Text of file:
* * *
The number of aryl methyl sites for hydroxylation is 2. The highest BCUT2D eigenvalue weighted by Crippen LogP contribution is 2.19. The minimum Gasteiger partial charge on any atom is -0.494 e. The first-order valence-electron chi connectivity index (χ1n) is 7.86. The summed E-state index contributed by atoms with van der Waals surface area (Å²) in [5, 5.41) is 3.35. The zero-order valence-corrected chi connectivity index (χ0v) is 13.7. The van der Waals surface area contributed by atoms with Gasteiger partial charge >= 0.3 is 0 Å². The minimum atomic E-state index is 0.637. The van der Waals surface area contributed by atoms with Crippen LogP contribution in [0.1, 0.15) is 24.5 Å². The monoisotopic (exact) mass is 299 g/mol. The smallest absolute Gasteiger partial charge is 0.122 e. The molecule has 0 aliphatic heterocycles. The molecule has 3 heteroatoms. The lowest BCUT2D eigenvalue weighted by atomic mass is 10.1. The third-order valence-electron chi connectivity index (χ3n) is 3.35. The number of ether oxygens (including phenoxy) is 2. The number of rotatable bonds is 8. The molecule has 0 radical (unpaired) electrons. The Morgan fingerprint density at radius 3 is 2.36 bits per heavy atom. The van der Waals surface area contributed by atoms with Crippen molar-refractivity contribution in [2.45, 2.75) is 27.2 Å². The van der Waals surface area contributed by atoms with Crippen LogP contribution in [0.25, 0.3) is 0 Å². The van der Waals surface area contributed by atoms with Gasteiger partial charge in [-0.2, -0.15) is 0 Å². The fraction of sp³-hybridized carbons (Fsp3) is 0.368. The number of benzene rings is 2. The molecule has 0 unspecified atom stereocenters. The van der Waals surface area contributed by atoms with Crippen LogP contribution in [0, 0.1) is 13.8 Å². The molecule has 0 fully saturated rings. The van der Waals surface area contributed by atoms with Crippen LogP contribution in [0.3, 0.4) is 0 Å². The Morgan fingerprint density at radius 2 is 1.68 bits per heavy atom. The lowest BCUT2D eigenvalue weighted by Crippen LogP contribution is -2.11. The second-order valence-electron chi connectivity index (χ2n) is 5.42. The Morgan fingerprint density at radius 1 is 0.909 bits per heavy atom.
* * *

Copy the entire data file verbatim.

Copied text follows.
The number of aryl methyl sites for hydroxylation is 2. The highest BCUT2D eigenvalue weighted by Crippen LogP contribution is 2.19. The minimum Gasteiger partial charge on any atom is -0.494 e. The first-order valence-electron chi connectivity index (χ1n) is 7.86. The summed E-state index contributed by atoms with van der Waals surface area (Å²) in [5, 5.41) is 3.35. The zero-order valence-corrected chi connectivity index (χ0v) is 13.7. The van der Waals surface area contributed by atoms with Gasteiger partial charge >= 0.3 is 0 Å². The minimum atomic E-state index is 0.637. The van der Waals surface area contributed by atoms with Crippen LogP contribution in [0.1, 0.15) is 24.5 Å². The monoisotopic (exact) mass is 299 g/mol. The smallest absolute Gasteiger partial charge is 0.122 e. The molecule has 0 aliphatic heterocycles. The molecule has 3 heteroatoms. The lowest BCUT2D eigenvalue weighted by atomic mass is 10.1. The third-order valence-electron chi connectivity index (χ3n) is 3.35. The number of ether oxygens (including phenoxy) is 2. The number of rotatable bonds is 8. The molecule has 0 radical (unpaired) electrons. The Morgan fingerprint density at radius 3 is 2.36 bits per heavy atom. The van der Waals surface area contributed by atoms with Crippen molar-refractivity contribution in [2.45, 2.75) is 27.2 Å². The van der Waals surface area contributed by atoms with Crippen LogP contribution in [0.25, 0.3) is 0 Å². The van der Waals surface area contributed by atoms with Gasteiger partial charge in [-0.2, -0.15) is 0 Å². The fraction of sp³-hybridized carbons (Fsp3) is 0.368. The number of benzene rings is 2. The molecule has 0 unspecified atom stereocenters. The van der Waals surface area contributed by atoms with Crippen LogP contribution in [0, 0.1) is 13.8 Å². The molecule has 0 fully saturated rings. The van der Waals surface area contributed by atoms with Crippen LogP contribution in [0.3, 0.4) is 0 Å². The Morgan fingerprint density at radius 2 is 1.68 bits per heavy atom. The lowest BCUT2D eigenvalue weighted by Crippen LogP contribution is -2.11. The second-order valence-electron chi connectivity index (χ2n) is 5.42. The Morgan fingerprint density at radius 1 is 0.909 bits per heavy atom.